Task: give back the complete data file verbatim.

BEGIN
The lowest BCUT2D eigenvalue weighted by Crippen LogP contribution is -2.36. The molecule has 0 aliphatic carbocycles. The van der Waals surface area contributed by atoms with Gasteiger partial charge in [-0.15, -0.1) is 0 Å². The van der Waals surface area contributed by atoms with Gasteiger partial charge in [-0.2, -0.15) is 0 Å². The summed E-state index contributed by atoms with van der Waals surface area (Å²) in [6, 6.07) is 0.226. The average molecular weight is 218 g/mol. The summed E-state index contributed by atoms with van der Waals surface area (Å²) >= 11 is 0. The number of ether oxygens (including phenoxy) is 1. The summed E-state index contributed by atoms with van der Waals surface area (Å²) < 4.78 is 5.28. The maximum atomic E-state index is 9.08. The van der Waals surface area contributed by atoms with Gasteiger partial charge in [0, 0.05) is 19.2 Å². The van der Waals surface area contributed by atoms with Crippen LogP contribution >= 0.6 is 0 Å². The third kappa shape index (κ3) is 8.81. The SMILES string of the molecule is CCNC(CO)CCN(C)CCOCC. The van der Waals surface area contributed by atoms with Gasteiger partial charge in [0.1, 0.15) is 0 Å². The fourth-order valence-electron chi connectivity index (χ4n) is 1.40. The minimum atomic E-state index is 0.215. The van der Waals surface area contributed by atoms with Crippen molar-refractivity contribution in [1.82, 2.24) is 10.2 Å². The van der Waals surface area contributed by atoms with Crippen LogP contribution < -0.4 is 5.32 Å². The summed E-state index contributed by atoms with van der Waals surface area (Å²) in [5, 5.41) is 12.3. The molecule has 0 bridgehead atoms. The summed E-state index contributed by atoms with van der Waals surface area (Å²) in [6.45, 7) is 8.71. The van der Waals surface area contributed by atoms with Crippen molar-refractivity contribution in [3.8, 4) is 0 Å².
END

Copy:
The lowest BCUT2D eigenvalue weighted by Crippen LogP contribution is -2.36. The molecule has 0 aliphatic carbocycles. The van der Waals surface area contributed by atoms with Gasteiger partial charge in [-0.15, -0.1) is 0 Å². The van der Waals surface area contributed by atoms with Gasteiger partial charge in [-0.2, -0.15) is 0 Å². The summed E-state index contributed by atoms with van der Waals surface area (Å²) in [6, 6.07) is 0.226. The average molecular weight is 218 g/mol. The summed E-state index contributed by atoms with van der Waals surface area (Å²) >= 11 is 0. The number of ether oxygens (including phenoxy) is 1. The summed E-state index contributed by atoms with van der Waals surface area (Å²) < 4.78 is 5.28. The maximum atomic E-state index is 9.08. The van der Waals surface area contributed by atoms with Gasteiger partial charge in [0, 0.05) is 19.2 Å². The van der Waals surface area contributed by atoms with Crippen LogP contribution >= 0.6 is 0 Å². The third kappa shape index (κ3) is 8.81. The SMILES string of the molecule is CCNC(CO)CCN(C)CCOCC. The van der Waals surface area contributed by atoms with Gasteiger partial charge in [0.1, 0.15) is 0 Å². The fourth-order valence-electron chi connectivity index (χ4n) is 1.40. The minimum atomic E-state index is 0.215. The van der Waals surface area contributed by atoms with Crippen molar-refractivity contribution in [1.82, 2.24) is 10.2 Å². The van der Waals surface area contributed by atoms with Crippen LogP contribution < -0.4 is 5.32 Å². The summed E-state index contributed by atoms with van der Waals surface area (Å²) in [5, 5.41) is 12.3. The molecule has 0 bridgehead atoms. The summed E-state index contributed by atoms with van der Waals surface area (Å²) in [6.45, 7) is 8.71. The van der Waals surface area contributed by atoms with Crippen molar-refractivity contribution in [3.8, 4) is 0 Å².